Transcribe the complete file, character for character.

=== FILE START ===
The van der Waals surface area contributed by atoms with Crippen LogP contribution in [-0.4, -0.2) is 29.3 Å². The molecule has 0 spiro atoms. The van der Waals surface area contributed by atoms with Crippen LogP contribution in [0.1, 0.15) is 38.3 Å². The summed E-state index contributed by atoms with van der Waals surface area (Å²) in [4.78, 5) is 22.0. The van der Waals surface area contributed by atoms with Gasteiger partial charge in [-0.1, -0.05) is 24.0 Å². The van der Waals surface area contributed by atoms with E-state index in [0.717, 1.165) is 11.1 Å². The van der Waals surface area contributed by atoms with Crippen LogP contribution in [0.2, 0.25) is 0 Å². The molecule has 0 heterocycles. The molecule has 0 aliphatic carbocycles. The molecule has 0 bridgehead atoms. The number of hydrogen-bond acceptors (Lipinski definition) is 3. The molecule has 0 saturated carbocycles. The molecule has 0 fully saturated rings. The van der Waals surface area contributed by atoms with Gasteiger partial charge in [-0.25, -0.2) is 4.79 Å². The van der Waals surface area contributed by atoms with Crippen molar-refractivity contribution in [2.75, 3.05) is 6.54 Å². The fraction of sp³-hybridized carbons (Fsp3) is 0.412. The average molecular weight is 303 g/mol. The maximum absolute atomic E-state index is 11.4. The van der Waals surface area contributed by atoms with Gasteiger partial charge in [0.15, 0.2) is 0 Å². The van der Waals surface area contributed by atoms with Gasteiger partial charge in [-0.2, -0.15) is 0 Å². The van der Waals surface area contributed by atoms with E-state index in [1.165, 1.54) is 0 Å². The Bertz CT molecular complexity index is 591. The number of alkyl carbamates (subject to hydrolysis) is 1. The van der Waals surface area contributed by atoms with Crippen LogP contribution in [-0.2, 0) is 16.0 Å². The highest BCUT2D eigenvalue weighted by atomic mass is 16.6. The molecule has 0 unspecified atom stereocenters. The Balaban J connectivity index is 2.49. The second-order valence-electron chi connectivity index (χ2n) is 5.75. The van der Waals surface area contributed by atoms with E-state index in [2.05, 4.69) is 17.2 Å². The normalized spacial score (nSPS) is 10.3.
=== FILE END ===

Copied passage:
The van der Waals surface area contributed by atoms with Crippen LogP contribution in [-0.4, -0.2) is 29.3 Å². The molecule has 0 spiro atoms. The van der Waals surface area contributed by atoms with Crippen LogP contribution in [0.1, 0.15) is 38.3 Å². The summed E-state index contributed by atoms with van der Waals surface area (Å²) in [4.78, 5) is 22.0. The van der Waals surface area contributed by atoms with Gasteiger partial charge in [-0.1, -0.05) is 24.0 Å². The van der Waals surface area contributed by atoms with E-state index in [0.717, 1.165) is 11.1 Å². The van der Waals surface area contributed by atoms with Crippen LogP contribution in [0.2, 0.25) is 0 Å². The molecule has 0 heterocycles. The molecule has 0 aliphatic carbocycles. The molecule has 0 bridgehead atoms. The number of hydrogen-bond acceptors (Lipinski definition) is 3. The molecule has 0 saturated carbocycles. The molecule has 0 fully saturated rings. The van der Waals surface area contributed by atoms with Gasteiger partial charge in [-0.25, -0.2) is 4.79 Å². The van der Waals surface area contributed by atoms with Crippen molar-refractivity contribution in [2.75, 3.05) is 6.54 Å². The fraction of sp³-hybridized carbons (Fsp3) is 0.412. The average molecular weight is 303 g/mol. The maximum absolute atomic E-state index is 11.4. The van der Waals surface area contributed by atoms with Gasteiger partial charge in [0.15, 0.2) is 0 Å². The van der Waals surface area contributed by atoms with Gasteiger partial charge in [-0.2, -0.15) is 0 Å². The van der Waals surface area contributed by atoms with E-state index in [1.165, 1.54) is 0 Å². The Bertz CT molecular complexity index is 591. The number of alkyl carbamates (subject to hydrolysis) is 1. The van der Waals surface area contributed by atoms with Crippen LogP contribution in [-0.2, 0) is 16.0 Å². The highest BCUT2D eigenvalue weighted by atomic mass is 16.6. The molecule has 0 unspecified atom stereocenters. The Balaban J connectivity index is 2.49. The second-order valence-electron chi connectivity index (χ2n) is 5.75. The van der Waals surface area contributed by atoms with E-state index in [2.05, 4.69) is 17.2 Å². The normalized spacial score (nSPS) is 10.3.